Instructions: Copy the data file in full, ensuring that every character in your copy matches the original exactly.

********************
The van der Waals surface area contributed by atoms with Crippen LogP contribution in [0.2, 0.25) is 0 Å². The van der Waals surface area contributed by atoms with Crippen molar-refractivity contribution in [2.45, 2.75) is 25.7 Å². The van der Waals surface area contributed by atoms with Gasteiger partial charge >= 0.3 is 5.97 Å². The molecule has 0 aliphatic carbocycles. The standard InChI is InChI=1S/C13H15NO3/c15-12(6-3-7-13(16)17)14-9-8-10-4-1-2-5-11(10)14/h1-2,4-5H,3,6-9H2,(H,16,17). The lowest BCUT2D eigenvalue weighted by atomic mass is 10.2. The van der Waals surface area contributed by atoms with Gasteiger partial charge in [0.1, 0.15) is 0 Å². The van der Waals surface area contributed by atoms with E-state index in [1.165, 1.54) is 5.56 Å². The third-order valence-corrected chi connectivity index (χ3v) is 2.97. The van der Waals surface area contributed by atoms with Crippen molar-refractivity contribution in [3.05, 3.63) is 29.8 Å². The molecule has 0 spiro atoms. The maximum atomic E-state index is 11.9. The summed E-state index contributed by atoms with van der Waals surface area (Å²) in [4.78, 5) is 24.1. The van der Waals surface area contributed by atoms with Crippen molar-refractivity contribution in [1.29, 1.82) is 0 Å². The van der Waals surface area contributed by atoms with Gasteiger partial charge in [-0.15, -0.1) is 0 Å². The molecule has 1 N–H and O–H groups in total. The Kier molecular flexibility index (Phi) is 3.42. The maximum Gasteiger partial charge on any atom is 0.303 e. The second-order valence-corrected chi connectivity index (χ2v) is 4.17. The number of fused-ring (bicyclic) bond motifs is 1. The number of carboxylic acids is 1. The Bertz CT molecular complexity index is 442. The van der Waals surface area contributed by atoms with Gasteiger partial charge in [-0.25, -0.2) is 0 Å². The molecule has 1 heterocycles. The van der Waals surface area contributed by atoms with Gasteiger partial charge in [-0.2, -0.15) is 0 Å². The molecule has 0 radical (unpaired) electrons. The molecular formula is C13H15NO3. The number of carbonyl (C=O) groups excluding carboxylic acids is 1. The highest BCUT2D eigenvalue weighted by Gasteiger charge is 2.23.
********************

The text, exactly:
The van der Waals surface area contributed by atoms with Crippen LogP contribution in [0.2, 0.25) is 0 Å². The van der Waals surface area contributed by atoms with Crippen molar-refractivity contribution in [2.45, 2.75) is 25.7 Å². The van der Waals surface area contributed by atoms with Gasteiger partial charge >= 0.3 is 5.97 Å². The molecule has 0 aliphatic carbocycles. The standard InChI is InChI=1S/C13H15NO3/c15-12(6-3-7-13(16)17)14-9-8-10-4-1-2-5-11(10)14/h1-2,4-5H,3,6-9H2,(H,16,17). The lowest BCUT2D eigenvalue weighted by atomic mass is 10.2. The van der Waals surface area contributed by atoms with Gasteiger partial charge in [0.1, 0.15) is 0 Å². The van der Waals surface area contributed by atoms with E-state index in [1.165, 1.54) is 5.56 Å². The third-order valence-corrected chi connectivity index (χ3v) is 2.97. The van der Waals surface area contributed by atoms with Crippen molar-refractivity contribution in [3.05, 3.63) is 29.8 Å². The molecule has 0 spiro atoms. The maximum atomic E-state index is 11.9. The summed E-state index contributed by atoms with van der Waals surface area (Å²) in [4.78, 5) is 24.1. The van der Waals surface area contributed by atoms with Crippen molar-refractivity contribution in [1.29, 1.82) is 0 Å². The van der Waals surface area contributed by atoms with Gasteiger partial charge in [-0.15, -0.1) is 0 Å². The molecule has 1 N–H and O–H groups in total. The Kier molecular flexibility index (Phi) is 3.42. The maximum Gasteiger partial charge on any atom is 0.303 e. The second-order valence-corrected chi connectivity index (χ2v) is 4.17. The number of fused-ring (bicyclic) bond motifs is 1. The number of carboxylic acids is 1. The Bertz CT molecular complexity index is 442. The van der Waals surface area contributed by atoms with Gasteiger partial charge in [-0.25, -0.2) is 0 Å². The molecule has 1 heterocycles. The van der Waals surface area contributed by atoms with Gasteiger partial charge in [-0.2, -0.15) is 0 Å². The molecule has 0 radical (unpaired) electrons. The molecular formula is C13H15NO3. The number of carbonyl (C=O) groups excluding carboxylic acids is 1. The highest BCUT2D eigenvalue weighted by Gasteiger charge is 2.23.